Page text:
Now that my first month as an EPIK teacher has come and gone (actually my first month and a half — I’ve been procrastinating with this post!), I figured I should jot down a few notes about how things have been going so far. Read on to find out how life as a middle school teacher is treating me in Daegu, South Korea.
Firstly, I have to admit that when I found out on the last day of EPIK Orientation that I would be teaching at a middle school, I was a little disappointed. I had been hoping and expecting to be placed in an elementary school, as most EPIK teachers are. However, looking back now, I’m so thankful that I was assigned to middle school instead. I have very little experience working with kids, and I really don’t know how well I would have handled being in charge of a room full of 30+ elementary schoolchildren. Besides, teaching a language to someone completely from scratch seems like an incredibly daunting task. Most middle school students already have basic English skills, so I can communicate with them much more easily than I would be able to do with younger children. I haven’t completely ruled out trying my hand at teaching elementary school one day, but for now I’m perfectly happy in my role as a middle school teacher.
In fact, I think I really lucked out with my position. I like my school, I like my students (well, most of them), and I like my co-teachers. I teach students in first and second grade, which is the equivalent of Grade 7 and 8 in Canada. I only teach 18 classes (plus one after-school class) a week, which is less than many other EPIK teachers’ workloads. Moreover, I was quite pleasantly surprised at how quickly I adjusted to my new job. Having had zero previous teaching experience — and not having done any public speaking since graduating university seven years ago — I expected to be super awkward my first time standing in front of a room full of 30-odd teenage faces staring expectantly at me. I assumed it would take me several weeks to find my groove and start feeling comfortable teaching a class. Honestly, I thought I was going to be so nervous on my first day that I wouldn’t even be able to eat breakfast. But the whole experience turned out to be so much less scary than I thought it would be. I was a little nervous on my first day, of course, but the nerves were nowhere near as bad as I thought they would be. (And I ate my breakfast just fine.) It definitely helped that I didn’t start teaching until my third day of work. During my first two days, I simply sat in the 2nd-grade teachers’ lounge working on lesson planning. That was nice because it allowed me to get accustomed to the school, to learn where things were and how things were run there, instead of just being handed a textbook and thrown headfirst into teaching on Day One.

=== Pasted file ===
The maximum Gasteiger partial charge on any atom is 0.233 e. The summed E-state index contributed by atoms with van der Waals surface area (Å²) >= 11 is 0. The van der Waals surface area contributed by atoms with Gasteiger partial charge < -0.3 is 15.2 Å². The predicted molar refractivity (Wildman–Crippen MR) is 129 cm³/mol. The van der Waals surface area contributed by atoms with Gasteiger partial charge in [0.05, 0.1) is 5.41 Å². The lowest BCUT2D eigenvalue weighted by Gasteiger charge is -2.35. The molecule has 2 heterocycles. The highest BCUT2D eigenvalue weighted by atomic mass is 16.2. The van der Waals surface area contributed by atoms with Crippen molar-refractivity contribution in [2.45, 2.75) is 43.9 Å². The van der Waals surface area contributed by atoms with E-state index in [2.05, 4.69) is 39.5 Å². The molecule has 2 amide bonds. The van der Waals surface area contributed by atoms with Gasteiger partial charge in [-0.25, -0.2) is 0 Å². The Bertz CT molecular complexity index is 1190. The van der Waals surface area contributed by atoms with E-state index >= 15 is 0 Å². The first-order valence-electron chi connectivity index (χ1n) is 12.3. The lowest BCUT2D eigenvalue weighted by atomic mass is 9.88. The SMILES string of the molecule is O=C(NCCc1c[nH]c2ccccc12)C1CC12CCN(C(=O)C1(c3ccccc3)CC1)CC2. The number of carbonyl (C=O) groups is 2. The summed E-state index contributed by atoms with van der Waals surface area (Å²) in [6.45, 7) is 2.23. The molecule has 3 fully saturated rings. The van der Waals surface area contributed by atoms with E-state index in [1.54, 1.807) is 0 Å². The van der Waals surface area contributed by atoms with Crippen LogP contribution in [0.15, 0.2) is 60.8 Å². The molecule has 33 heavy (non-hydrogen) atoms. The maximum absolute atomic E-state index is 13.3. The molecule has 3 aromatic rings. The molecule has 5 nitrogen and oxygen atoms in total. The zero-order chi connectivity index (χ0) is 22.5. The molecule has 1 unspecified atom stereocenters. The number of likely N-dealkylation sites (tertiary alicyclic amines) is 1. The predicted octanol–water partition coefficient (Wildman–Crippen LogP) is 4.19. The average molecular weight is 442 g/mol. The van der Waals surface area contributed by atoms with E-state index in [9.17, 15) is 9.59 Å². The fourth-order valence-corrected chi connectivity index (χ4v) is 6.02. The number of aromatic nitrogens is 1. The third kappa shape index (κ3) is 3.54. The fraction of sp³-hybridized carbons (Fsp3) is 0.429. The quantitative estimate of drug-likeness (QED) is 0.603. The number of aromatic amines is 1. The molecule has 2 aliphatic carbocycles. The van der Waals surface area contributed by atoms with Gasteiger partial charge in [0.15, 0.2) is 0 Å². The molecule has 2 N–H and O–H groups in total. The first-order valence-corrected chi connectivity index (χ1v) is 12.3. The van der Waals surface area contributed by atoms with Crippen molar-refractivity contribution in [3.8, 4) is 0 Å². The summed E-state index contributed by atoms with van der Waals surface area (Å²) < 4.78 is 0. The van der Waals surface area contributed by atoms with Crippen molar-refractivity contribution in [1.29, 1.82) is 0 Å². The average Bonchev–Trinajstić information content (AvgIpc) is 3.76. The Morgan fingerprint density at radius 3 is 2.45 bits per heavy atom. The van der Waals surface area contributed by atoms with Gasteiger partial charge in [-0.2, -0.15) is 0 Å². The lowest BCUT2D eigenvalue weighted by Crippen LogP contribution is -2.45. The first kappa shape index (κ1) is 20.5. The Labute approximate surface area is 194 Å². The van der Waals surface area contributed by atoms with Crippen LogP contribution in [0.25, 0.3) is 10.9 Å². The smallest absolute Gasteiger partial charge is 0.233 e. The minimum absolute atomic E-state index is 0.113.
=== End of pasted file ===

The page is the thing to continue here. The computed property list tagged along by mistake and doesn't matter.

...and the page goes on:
Of course, as with just about any job, there are certain aspects of being an EPIK teacher that are less than perfect. I think what’s been the most disappointing aspect of the job for me is how much difficulty I have had learning students’ names. I’ve always kind of flattered myself that I’m good with names, but trying to learn my Korean students’ names has proven an impossible task. At this point, I’m pretty sure that the vast majority (as in 99%) of their names will forever remain unknown to me. In my first week, I had the students make nametags for themselves, with the hope that they would bring their nametags to every class and place them on their desks facing me. In my overly ambitious mind, I thought it would be easy for me to pick up their names after glancing a few times at the nametag sitting in front of them. Ohhhh boy, how wrong I was! It’s one thing to remember someone’s name if that name is common in your native language, but quite another thing to learn roughly 540 Korean names that all sound completely foreign to your English-speaking mind. After a month of teaching, I think there are exactly five students in the whole school whose names I know (and two of them are not even the students’ real names but only their English names: Sally and Stella). By the time my third week of teaching began, none of the students were even bringing their nametags to class anymore. I guess they knew as well as I did that my learning their names was a hopelessly lost cause.
Anyways, enough about the job. How have I been adjusting to life in Korea? Swimmingly! In fact, adjusting to life in this country was even easier than adjusting to my new job as a teacher. As far as “culture shock” goes, I can’t say I have really felt it at all. Korea is a modern, wealthy, first-world country, and things run pretty much the same way here as they do in other modern, wealthy, first-world countries. Of course there are little differences, like how students bow to teachers (including me sometimes) in the hallways at school, and how all the teachers are constantly bestowing gifts of rice cakes and oranges on each other. But for the most part, daily life unfolds in Korea in much the same way that it does in Canada. I should probably point out that the exorbitant price of groceries here caught me a little off-guard at first, since nobody had warned me about it beforehand. However, pretty much everything else is cheaper here than in Canada, so things balance out moneywise.
As for Daegu, it’s a great city to live in. There’s so much to see and do here. The job has been keeping me pretty busy from Monday to Friday, but I always have plenty of time on the weekends to get out and explore. I keep telling myself that one of these days I’m going to actually get out of Daegu and explore other parts of Korea, but I still have tons of things to check off my Daegu bucket list first.
On the whole, my transition to life in Korea has gone just about as smoothly as I could have hoped. I enjoy teaching middle school, I love living in Daegu, and I can’t wait for all the adventures I expect to have in the next 10.5 months. Stay tuned!